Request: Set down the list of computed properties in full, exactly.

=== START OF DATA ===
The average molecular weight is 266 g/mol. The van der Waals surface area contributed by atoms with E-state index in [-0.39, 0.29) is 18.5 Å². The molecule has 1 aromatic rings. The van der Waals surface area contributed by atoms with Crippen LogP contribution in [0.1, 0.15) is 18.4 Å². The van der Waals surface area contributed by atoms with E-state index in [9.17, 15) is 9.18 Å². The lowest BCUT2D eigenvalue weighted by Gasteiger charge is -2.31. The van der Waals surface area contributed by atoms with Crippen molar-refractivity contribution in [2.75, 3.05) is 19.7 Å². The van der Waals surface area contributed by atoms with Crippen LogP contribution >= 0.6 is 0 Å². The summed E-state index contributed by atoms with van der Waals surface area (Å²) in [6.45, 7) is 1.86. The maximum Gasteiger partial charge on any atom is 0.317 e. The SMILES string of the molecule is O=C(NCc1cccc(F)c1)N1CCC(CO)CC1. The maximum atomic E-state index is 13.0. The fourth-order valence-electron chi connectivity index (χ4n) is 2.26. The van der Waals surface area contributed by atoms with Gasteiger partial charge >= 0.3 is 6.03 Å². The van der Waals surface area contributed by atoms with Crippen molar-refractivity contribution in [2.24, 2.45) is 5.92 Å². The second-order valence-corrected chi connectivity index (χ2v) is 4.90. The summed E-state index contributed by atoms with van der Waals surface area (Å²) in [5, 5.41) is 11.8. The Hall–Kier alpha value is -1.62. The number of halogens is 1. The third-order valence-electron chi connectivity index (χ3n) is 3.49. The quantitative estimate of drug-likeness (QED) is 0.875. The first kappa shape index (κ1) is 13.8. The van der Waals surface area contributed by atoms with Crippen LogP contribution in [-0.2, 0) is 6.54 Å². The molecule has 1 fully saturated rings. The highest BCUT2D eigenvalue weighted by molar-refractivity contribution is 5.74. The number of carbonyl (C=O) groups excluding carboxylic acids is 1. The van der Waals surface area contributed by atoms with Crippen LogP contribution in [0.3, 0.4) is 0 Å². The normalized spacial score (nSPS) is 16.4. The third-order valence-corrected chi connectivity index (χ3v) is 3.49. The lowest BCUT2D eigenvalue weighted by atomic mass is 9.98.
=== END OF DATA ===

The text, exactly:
The average molecular weight is 266 g/mol. The van der Waals surface area contributed by atoms with E-state index in [-0.39, 0.29) is 18.5 Å². The molecule has 1 aromatic rings. The van der Waals surface area contributed by atoms with Crippen LogP contribution in [0.1, 0.15) is 18.4 Å². The van der Waals surface area contributed by atoms with E-state index in [9.17, 15) is 9.18 Å². The lowest BCUT2D eigenvalue weighted by Gasteiger charge is -2.31. The van der Waals surface area contributed by atoms with Crippen molar-refractivity contribution in [2.75, 3.05) is 19.7 Å². The van der Waals surface area contributed by atoms with Crippen LogP contribution >= 0.6 is 0 Å². The summed E-state index contributed by atoms with van der Waals surface area (Å²) in [6.45, 7) is 1.86. The maximum Gasteiger partial charge on any atom is 0.317 e. The SMILES string of the molecule is O=C(NCc1cccc(F)c1)N1CCC(CO)CC1. The maximum atomic E-state index is 13.0. The fourth-order valence-electron chi connectivity index (χ4n) is 2.26. The van der Waals surface area contributed by atoms with Gasteiger partial charge >= 0.3 is 6.03 Å². The van der Waals surface area contributed by atoms with Crippen molar-refractivity contribution in [2.24, 2.45) is 5.92 Å². The second-order valence-corrected chi connectivity index (χ2v) is 4.90. The summed E-state index contributed by atoms with van der Waals surface area (Å²) in [5, 5.41) is 11.8. The Hall–Kier alpha value is -1.62. The number of halogens is 1. The third-order valence-electron chi connectivity index (χ3n) is 3.49. The quantitative estimate of drug-likeness (QED) is 0.875. The first kappa shape index (κ1) is 13.8. The van der Waals surface area contributed by atoms with Crippen LogP contribution in [-0.2, 0) is 6.54 Å². The molecule has 1 fully saturated rings. The highest BCUT2D eigenvalue weighted by molar-refractivity contribution is 5.74. The number of carbonyl (C=O) groups excluding carboxylic acids is 1. The van der Waals surface area contributed by atoms with Crippen LogP contribution in [0.3, 0.4) is 0 Å². The normalized spacial score (nSPS) is 16.4. The third-order valence-corrected chi connectivity index (χ3v) is 3.49. The lowest BCUT2D eigenvalue weighted by atomic mass is 9.98.